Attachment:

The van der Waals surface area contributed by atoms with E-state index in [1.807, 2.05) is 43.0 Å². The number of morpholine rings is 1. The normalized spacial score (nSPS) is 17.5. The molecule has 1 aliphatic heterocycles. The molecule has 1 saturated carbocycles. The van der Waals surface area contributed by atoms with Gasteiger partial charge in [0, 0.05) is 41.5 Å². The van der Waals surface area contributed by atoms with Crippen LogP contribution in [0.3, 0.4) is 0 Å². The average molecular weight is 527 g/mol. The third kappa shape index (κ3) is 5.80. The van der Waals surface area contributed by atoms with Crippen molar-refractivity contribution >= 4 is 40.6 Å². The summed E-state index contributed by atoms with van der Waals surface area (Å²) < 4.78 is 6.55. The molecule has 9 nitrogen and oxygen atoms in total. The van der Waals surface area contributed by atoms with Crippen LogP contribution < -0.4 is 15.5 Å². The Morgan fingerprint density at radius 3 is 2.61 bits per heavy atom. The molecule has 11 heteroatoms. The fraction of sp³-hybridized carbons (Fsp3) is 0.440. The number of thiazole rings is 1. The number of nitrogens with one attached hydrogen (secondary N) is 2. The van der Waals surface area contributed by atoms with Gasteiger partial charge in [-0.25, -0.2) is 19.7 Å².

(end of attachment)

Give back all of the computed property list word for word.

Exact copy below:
The van der Waals surface area contributed by atoms with E-state index in [1.807, 2.05) is 43.0 Å². The number of morpholine rings is 1. The normalized spacial score (nSPS) is 17.5. The molecule has 1 aliphatic heterocycles. The molecule has 1 saturated carbocycles. The van der Waals surface area contributed by atoms with Gasteiger partial charge in [0, 0.05) is 41.5 Å². The van der Waals surface area contributed by atoms with Crippen LogP contribution in [0.3, 0.4) is 0 Å². The average molecular weight is 527 g/mol. The third kappa shape index (κ3) is 5.80. The van der Waals surface area contributed by atoms with Crippen molar-refractivity contribution >= 4 is 40.6 Å². The summed E-state index contributed by atoms with van der Waals surface area (Å²) < 4.78 is 6.55. The molecule has 9 nitrogen and oxygen atoms in total. The van der Waals surface area contributed by atoms with Crippen LogP contribution < -0.4 is 15.5 Å². The Morgan fingerprint density at radius 3 is 2.61 bits per heavy atom. The molecule has 11 heteroatoms. The fraction of sp³-hybridized carbons (Fsp3) is 0.440. The number of thiazole rings is 1. The number of nitrogens with one attached hydrogen (secondary N) is 2. The van der Waals surface area contributed by atoms with Gasteiger partial charge in [-0.25, -0.2) is 19.7 Å².